Making the notecards is something I'm very much enjoying. It's a wonderful creative exercise, an outlet I really need. Something to distract me from the mental health work that tends to consume me. A healthy hobby.

I'll be making most of my gifts. If there weren't a Christmas time I wouldn't have as good a reason to be creative would I? And isn't Christmas all about being creative? The baking, the cooking, the decorating, the entertaining.

Christmas. I will look to the positive in it. I will look forward to and plan the good. Starting now. Little by little.

Tuesday, August 18, 2009

A balancing act

Life is a balancing act, isn't it? Trying to find balance between work and play, solitude and being with others, quiet times and busy times. I've been working hard to find such a balance now-a-days.

My last holiday showed me how refreshing it is to have down times - times away from responsibilities, times to spend in a book or just quietly reflecting. I remember how depressed I was for so long, how hard it was to get motivated. Today I feel very motivated. I've once more got lots of irons in the fire. But I want to stay motivated and not become overwhelmed with it all. I want to make sure I take lots of down times to keep myself fresh as well.

As you know, I get up very early in the morning, so I do have some valuable down times then. Time to spend with my Bible and in prayer. Time to remember what's important to me and what I most need to spend my time doing.

My mental health work, especially Living Room, takes up most of my time and energy. This is what's most important to me. It's what I believe God made me to do. I also have a 95-year-old mother who needs my attention on a regular basis. I need to spend time with my husband. Then there's the household. And there are my friends. And my reading, so important for my growth. ...and then there's my blogging, something that I've unfortunately had to slow down on considerably.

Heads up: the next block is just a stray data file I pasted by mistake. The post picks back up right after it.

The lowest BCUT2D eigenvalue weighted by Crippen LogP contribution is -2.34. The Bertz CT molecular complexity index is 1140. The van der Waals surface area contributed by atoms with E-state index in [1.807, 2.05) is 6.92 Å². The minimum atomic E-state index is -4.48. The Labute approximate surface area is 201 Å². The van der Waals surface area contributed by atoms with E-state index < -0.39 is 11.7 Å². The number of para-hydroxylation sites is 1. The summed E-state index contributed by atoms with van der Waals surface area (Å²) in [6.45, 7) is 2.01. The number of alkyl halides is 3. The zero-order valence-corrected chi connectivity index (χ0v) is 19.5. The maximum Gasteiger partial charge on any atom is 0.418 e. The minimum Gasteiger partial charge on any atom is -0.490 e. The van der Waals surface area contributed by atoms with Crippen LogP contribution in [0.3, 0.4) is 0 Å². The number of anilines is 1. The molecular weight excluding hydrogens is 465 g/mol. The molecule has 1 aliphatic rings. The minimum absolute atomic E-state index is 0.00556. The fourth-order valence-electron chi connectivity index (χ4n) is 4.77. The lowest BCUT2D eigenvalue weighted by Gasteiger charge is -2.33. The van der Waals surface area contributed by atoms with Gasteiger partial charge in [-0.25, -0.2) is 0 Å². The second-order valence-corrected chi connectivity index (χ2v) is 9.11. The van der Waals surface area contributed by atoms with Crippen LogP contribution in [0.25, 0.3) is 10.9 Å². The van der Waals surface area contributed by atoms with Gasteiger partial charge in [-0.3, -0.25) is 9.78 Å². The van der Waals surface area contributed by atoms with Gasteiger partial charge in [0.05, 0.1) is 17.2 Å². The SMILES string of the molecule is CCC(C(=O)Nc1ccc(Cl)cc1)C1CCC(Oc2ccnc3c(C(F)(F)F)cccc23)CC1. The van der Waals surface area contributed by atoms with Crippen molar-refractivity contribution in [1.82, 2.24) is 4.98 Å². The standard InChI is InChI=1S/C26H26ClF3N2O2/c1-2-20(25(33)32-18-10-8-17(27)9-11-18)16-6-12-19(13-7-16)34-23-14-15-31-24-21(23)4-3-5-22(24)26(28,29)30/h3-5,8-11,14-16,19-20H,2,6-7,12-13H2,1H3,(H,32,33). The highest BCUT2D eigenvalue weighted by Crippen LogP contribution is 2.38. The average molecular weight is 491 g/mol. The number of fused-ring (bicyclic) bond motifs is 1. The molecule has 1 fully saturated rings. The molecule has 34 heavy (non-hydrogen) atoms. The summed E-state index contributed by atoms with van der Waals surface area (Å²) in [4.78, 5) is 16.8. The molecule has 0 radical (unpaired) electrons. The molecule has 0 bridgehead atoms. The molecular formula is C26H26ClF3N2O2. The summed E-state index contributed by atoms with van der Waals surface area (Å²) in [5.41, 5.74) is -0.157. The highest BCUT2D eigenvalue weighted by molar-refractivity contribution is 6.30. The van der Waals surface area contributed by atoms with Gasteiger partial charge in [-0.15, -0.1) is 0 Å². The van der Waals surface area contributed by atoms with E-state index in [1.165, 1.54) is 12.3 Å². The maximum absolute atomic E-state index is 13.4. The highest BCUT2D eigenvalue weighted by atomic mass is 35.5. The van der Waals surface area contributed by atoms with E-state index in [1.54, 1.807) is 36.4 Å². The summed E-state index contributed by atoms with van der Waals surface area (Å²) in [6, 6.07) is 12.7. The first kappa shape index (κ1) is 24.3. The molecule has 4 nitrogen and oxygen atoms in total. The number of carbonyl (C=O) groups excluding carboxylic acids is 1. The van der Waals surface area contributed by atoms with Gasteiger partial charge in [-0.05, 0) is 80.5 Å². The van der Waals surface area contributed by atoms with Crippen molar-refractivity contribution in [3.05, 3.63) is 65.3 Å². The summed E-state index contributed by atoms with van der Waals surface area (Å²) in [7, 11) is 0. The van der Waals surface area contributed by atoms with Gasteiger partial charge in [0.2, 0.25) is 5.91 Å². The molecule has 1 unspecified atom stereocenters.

I want to keep the refreshed feeling I had following my last holiday. This means that I will have to be careful not to get too busy and to keep some time for myself.

The last two weeks were very busy. To make up for it I'm trying to keep this week quiet. I need to do some creative work, something I had promised myself to make time for. I want to print some of the photos I took on our holiday. I also want to turn some of those photos into drawings. They might become Christmas presents. Christmas??? Uggh! Hate the thought.

Tuesday, August 11, 2009

Someone to come alongside

I shared something with Living Room facilitators and supporters that I thought would be good to share here as well.

One thing that contributed to the depression I've recently recovered from was that I felt overwhelmed by all that Living Room brought me: people to support, interest by others - far and wide - to start up a group. A few weeks ago I even heard from someone in Pretoria, South Africa, eager to start a group.